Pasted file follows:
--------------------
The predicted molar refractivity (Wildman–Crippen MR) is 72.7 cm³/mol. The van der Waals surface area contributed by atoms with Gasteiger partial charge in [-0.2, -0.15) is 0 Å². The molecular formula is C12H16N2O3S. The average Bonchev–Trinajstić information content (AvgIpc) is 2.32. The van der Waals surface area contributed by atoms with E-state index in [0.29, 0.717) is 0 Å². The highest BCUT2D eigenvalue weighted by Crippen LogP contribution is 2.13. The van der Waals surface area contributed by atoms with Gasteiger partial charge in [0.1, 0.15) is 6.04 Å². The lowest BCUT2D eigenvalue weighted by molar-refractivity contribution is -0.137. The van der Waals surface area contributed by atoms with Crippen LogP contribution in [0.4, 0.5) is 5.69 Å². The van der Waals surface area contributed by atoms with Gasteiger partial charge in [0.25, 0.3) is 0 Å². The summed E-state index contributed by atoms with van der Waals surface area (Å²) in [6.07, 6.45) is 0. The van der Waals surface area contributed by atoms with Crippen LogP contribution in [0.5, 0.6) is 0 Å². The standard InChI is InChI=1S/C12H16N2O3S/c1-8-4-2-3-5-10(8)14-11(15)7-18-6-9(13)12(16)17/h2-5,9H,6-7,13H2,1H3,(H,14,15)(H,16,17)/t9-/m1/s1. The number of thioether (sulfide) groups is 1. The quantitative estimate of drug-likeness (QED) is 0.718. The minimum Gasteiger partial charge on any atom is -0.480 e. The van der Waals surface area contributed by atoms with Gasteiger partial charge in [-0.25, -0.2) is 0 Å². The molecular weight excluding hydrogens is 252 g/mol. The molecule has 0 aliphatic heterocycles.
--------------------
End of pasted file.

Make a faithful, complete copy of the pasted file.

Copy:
The predicted molar refractivity (Wildman–Crippen MR) is 72.7 cm³/mol. The van der Waals surface area contributed by atoms with Gasteiger partial charge in [-0.2, -0.15) is 0 Å². The molecular formula is C12H16N2O3S. The average Bonchev–Trinajstić information content (AvgIpc) is 2.32. The van der Waals surface area contributed by atoms with E-state index in [0.29, 0.717) is 0 Å². The highest BCUT2D eigenvalue weighted by Crippen LogP contribution is 2.13. The van der Waals surface area contributed by atoms with Gasteiger partial charge in [0.1, 0.15) is 6.04 Å². The lowest BCUT2D eigenvalue weighted by molar-refractivity contribution is -0.137. The van der Waals surface area contributed by atoms with Crippen LogP contribution in [0.4, 0.5) is 5.69 Å². The van der Waals surface area contributed by atoms with Gasteiger partial charge in [0.25, 0.3) is 0 Å². The summed E-state index contributed by atoms with van der Waals surface area (Å²) in [6.07, 6.45) is 0. The van der Waals surface area contributed by atoms with Crippen LogP contribution in [0.5, 0.6) is 0 Å². The standard InChI is InChI=1S/C12H16N2O3S/c1-8-4-2-3-5-10(8)14-11(15)7-18-6-9(13)12(16)17/h2-5,9H,6-7,13H2,1H3,(H,14,15)(H,16,17)/t9-/m1/s1. The number of thioether (sulfide) groups is 1. The quantitative estimate of drug-likeness (QED) is 0.718. The minimum Gasteiger partial charge on any atom is -0.480 e. The van der Waals surface area contributed by atoms with Gasteiger partial charge in [-0.25, -0.2) is 0 Å². The molecular weight excluding hydrogens is 252 g/mol. The molecule has 0 aliphatic heterocycles.